Let's suppose we have the XML file with the structure as follows.

<?xml version="1.0" ?> 
<searchRetrieveResponse xmlns:xsi="http://www.w3.org/2001/XMLSchema-instance" xsi:schemaLocation="http://www.loc.gov/zing/srw/ http://www.loc.gov/standards/sru/sru1-1archive/xml-files/srw-types.xsd" xmlns="http://www.loc.gov/zing/srw/">
  <records xmlns:ns1="http://www.loc.gov/zing/srw/">
    <record>
      <recordData>
        <record xmlns="">
          <datafield tag="000">
            <subfield code="a">123</subfield>
            <subfield code="b">456</subfield>
          </datafield>
          <datafield tag="001">
            <subfield code="a">789</subfield>
            <subfield code="b">987</subfield>
          </datafield>
        </record>
      </recordData>
    </record>
    <record>
      <recordData>
        <record xmlns="">
          <datafield tag="000">
            <subfield code="a">123</subfield>
            <subfield code="b">456</subfield>
          </datafield>
          <datafield tag="001">
            <subfield code="a">789</subfield>
            <subfield code="b">987</subfield>
          </datafield>
        </record>
      </recordData>
    </record>
  </records>
</searchRetrieveResponse>

I need to parse out:

  • The content of the "subfield" (e.g. 123 in the example above) and
  • Attribute values (e.g. 000 or 001)

I wonder how to do that using lxml and XPath. Pasted below is my initial code and I kindly ask someone to explain me, how to parse out values.

import urllib, urllib2
from lxml import etree    

url = "https://dl.dropbox.com/u/540963/short_test.xml"
fp = urllib2.urlopen(url)
doc = etree.parse(fp)
fp.close()

ns = {'xsi':'http://www.loc.gov/zing/srw/'}

for record in doc.xpath('//xsi:record', namespaces=ns):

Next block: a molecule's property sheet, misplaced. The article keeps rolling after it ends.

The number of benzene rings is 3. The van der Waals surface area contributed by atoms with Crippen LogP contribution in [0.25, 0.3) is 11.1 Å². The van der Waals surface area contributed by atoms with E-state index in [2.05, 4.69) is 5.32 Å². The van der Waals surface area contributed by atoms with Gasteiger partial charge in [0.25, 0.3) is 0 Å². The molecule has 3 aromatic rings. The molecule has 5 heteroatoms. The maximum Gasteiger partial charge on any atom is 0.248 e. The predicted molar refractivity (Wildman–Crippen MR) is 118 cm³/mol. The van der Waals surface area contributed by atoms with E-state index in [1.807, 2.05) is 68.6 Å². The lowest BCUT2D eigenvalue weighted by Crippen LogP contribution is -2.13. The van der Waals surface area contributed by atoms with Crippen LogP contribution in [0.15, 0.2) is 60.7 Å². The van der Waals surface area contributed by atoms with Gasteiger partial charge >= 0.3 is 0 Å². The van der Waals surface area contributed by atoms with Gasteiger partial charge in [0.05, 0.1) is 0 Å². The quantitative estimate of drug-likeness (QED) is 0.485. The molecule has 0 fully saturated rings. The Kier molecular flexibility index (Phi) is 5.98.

print record.xpath("xsi:recordData/record/datafield[@tag='000']", namespaces=ns)
  • You are using the prefix xsi for the namespace http://www.loc.gov/zing/srw/ - this is valid, but usually xsi is used as a prefix for the standard namespace http://www.w3.org/2001/XMLSchema-instance. – MiMo Sep 29 '12 at 23:02
up vote 16 down vote accepted

I would be more direct in your XPath: go straight for the elements you want, in this case datafield.

>>> for df in doc.xpath('//datafield'):
        # Iterate over attributes of datafield
        for attrib_name in df.attrib:
                print '@' + attrib_name + '=' + df.attrib[attrib_name]

        # subfield is a child of datafield, and iterate
        subfields = df.getchildren()
        for subfield in subfields:
                print 'subfield=' + subfield.text

Also, lxml appears to let you ignore the namespace, maybe because your example only uses one namespace?

  • Yes, I have only one namespace. – Andrej Sep 30 '12 at 6:13

Try the following working code :

import urllib2
from lxml import etree

url = "https://dl.dropbox.com/u/540963/short_test.xml"
fp = urllib2.urlopen(url)
doc = etree.parse(fp)
fp.close()

for record in doc.xpath('//datafield'):
    print record.xpath("./@tag")[0]
    for x in record.xpath("./subfield/text()"):
        print "\t", x
  • POST edited to display only data and not lists. – Gilles Quenot Sep 30 '12 at 0:54

I would just go with

for df in doc.xpath('//datafield'):
    print df.attrib
    for sf in df.getchildren():
        print sf.text

Also you don't need urllib, you can directly parse XML with HTTP

url = "http://dl.dropbox.com/u/540963/short_test.xml"  #doesn't work with https though
doc = etree.parse(url)

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